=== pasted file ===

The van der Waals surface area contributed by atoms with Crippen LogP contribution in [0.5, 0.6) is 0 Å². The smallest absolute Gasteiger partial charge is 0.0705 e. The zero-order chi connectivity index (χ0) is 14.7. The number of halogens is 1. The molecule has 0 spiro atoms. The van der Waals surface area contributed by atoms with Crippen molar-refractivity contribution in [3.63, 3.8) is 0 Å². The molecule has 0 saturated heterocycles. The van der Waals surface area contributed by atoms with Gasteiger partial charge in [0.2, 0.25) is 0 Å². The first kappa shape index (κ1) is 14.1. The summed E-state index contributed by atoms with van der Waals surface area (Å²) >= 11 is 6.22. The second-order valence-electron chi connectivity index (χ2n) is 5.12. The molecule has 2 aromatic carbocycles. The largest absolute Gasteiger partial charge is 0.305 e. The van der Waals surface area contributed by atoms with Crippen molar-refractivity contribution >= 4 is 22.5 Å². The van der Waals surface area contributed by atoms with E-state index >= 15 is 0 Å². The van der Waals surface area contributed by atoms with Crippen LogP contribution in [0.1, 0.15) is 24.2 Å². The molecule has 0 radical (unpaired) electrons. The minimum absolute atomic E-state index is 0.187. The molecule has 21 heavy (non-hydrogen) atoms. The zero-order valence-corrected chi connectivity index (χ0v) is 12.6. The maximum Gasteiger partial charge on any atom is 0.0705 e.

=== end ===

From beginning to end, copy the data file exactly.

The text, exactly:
The van der Waals surface area contributed by atoms with Crippen LogP contribution in [0.5, 0.6) is 0 Å². The smallest absolute Gasteiger partial charge is 0.0705 e. The zero-order chi connectivity index (χ0) is 14.7. The number of halogens is 1. The molecule has 0 spiro atoms. The van der Waals surface area contributed by atoms with Crippen molar-refractivity contribution in [3.63, 3.8) is 0 Å². The molecule has 0 saturated heterocycles. The van der Waals surface area contributed by atoms with Gasteiger partial charge in [0.2, 0.25) is 0 Å². The first kappa shape index (κ1) is 14.1. The summed E-state index contributed by atoms with van der Waals surface area (Å²) >= 11 is 6.22. The second-order valence-electron chi connectivity index (χ2n) is 5.12. The molecule has 2 aromatic carbocycles. The largest absolute Gasteiger partial charge is 0.305 e. The van der Waals surface area contributed by atoms with Crippen molar-refractivity contribution >= 4 is 22.5 Å². The van der Waals surface area contributed by atoms with E-state index >= 15 is 0 Å². The van der Waals surface area contributed by atoms with Crippen LogP contribution in [0.1, 0.15) is 24.2 Å². The molecule has 0 radical (unpaired) electrons. The minimum absolute atomic E-state index is 0.187. The molecule has 21 heavy (non-hydrogen) atoms. The zero-order valence-corrected chi connectivity index (χ0v) is 12.6. The maximum Gasteiger partial charge on any atom is 0.0705 e.